Lawrence presents “New Approaches to the Civil War: An Interdisciplinary Symposium” Saturday, April 16 in the auditorium of the Wriston Art Center. The half-day program begins at 1 p.m. and is free and open to the public.

Yale University historian and award-winning author David Blight opens the symposium with the address “Has Civil War Memory United or Divided America?” Following Blight’s presentation, Franny Nudelman, associate professor of English at the University of Virginia, presents “’This Guilty Land’: Black Soldiers, Military Discipline and the Wartime State.” At 3:15 p.m., Kirk Savage, associate professor and chair in the history of art and architecture department at the University of Pittsburgh, delivers the talk “Civil War Photography and the Vilification of the Male Body.” An audience question-and-answer session with each speaker will follow their individual talks.

The symposium concludes with a 45-minute round-table discussion beginning at 4:15 p.m. in which the three guest speakers will entertain questions from Lawrence University faculty members Faith Barrett, assistant professor of English, Alexis Boylan, assistant professor of art history and Jerald Podair, associate professor of history.

“The purpose of the symposium is not only to showcase the excellence of these individual scholars’ achievements, but also to provide opportunities for cross-disciplinary conversation and exchange,” said Barrett. “All three of these scholars write lucid, engaging prose and all three re-examine the ideologies and events of the war in ways that transcend the disciplinary boundaries of history, literary studies and art history.”

Blight, widely regarded as one of the country’s leading experts on the U.S. Civil War and its legacy, will discuss how whites and blacks struggled to determine the meaning and memory of the Civil War in America during the following 50 years and more and how that memory reunified the country, but at a great cost in terms of race relations. He also will explore the role “race” and “reunion” and the challenges of “healing” and “justice” between the North and South and among whites and blacks played in shaping Civil War memory.

Blight has written three books on the Civil War, including 2001’s “Race and Reunion: The Civil War in American Memory,” which was recognized with the Frederick Douglass Prize, the Lincoln Prize, the Bancroft Prize and three awards from the Organization of American Historians. He also is the author of “Beyond the Battlefield: Race, Memory and the American Civil War,” published in 2002 and “Frederick Douglas’s Civil War: Keeping Faith in Jubilee.” In addition, he co-wrote the American history textbook “A People and a Nation.”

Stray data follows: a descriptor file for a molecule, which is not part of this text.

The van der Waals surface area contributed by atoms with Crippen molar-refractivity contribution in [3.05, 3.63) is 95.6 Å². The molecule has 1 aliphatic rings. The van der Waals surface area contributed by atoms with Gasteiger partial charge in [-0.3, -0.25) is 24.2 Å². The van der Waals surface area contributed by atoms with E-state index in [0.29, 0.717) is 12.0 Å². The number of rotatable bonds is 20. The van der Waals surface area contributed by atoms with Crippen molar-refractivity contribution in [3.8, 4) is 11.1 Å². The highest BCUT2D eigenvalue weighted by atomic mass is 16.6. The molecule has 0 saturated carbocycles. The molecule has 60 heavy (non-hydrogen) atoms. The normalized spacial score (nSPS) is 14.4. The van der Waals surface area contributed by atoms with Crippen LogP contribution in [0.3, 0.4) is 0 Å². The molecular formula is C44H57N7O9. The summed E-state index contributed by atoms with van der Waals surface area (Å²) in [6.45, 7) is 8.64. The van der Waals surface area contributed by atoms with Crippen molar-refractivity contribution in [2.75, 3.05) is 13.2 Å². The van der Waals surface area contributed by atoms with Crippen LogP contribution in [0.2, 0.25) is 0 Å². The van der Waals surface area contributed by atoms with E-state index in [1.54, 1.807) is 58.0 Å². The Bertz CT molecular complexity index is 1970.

A one-time high school history in his hometown of Flint, Mich., Blight taught at North Central College, Harvard University and Amherst College before joining the history department faculty at Yale in 2003. He earned his Ph.D. in history from the University of Wisconsin.

Nudelman, whose research interests include Civil War culture, will explore the concept of punishment and its use as a historic mechanism for barring black advancement. The emancipation of slaves brought new freedoms for African Americans, but with it came new kinds of coercion by the federal government, including drafting newly freed men into the army, refusing to pay them equal wages and sentencing an inordinate number of them to death. She will argue that the treatment of black soldiers in the Union army during the Civil War is a largely untold chapter in the evolving history of punishment as an instrument of racial oppression in the United States.

Nudelman, who earned her bachelor’s and doctorate degrees at the University of California, Berkeley, joined the English department at Virginia in 1997.

Savage, whose scholarship includes issues of traumatic memory in historical terms, will discuss battlefield photographs that began to appear in late 1862 that overturned the heroic conventions for representing death in battle by showing
male bodies as little more than carcasses without any signs of moral or spiritual redemption.

Focusing on a particularly gruesome photograph by Alexander Gardner entitled “War, Effects of a Shell on a Confederate Soldier at Battle of Gettysburg,” Savage will contrast Gardner’s Confederate photograph with that of a photograph of dead Union soldiers he also took, drawing parallels between the desecrated Confederate body and images of tortured male slaves and explaining why images of Union soldiers held a privileged status in photographic representations.

In the wake of the 9-11 terrorist attacks, Savage’s research interests in public monuments and art in the public sphere have focused on the “therapeutic memorial,” with special attention given to the Vietnam Veterans Memorial, the Oklahoma City National Memorial and the World Trade Center competition.

Savage earned his Ph.D in art history at the University of California, Berkeley and is the author of the 1997 book “Standing Soldiers, Kneeling Slaves: Race, War, and Monument in Nineteenth-Century America.”

“This symposium is an extraordinary opportunity to hear three leading Civil War scholars speak about their current projects, as well discuss the larger issue of Civil War memory in American society,” said Barrett. “The issue of the representation of war is particularly timely in our current historical moment. The United States is conducting multiple wars on foreign soil as the American media and scholarly community grapple with the most effective ways of representing and understanding these conflicts.”

The Civil War symposium is sponsored by the Marguerite Schumann Memorial Lectureship, Main Hall Forum, Fine Arts Colloquium and the departments of art history, English, gender studies and history.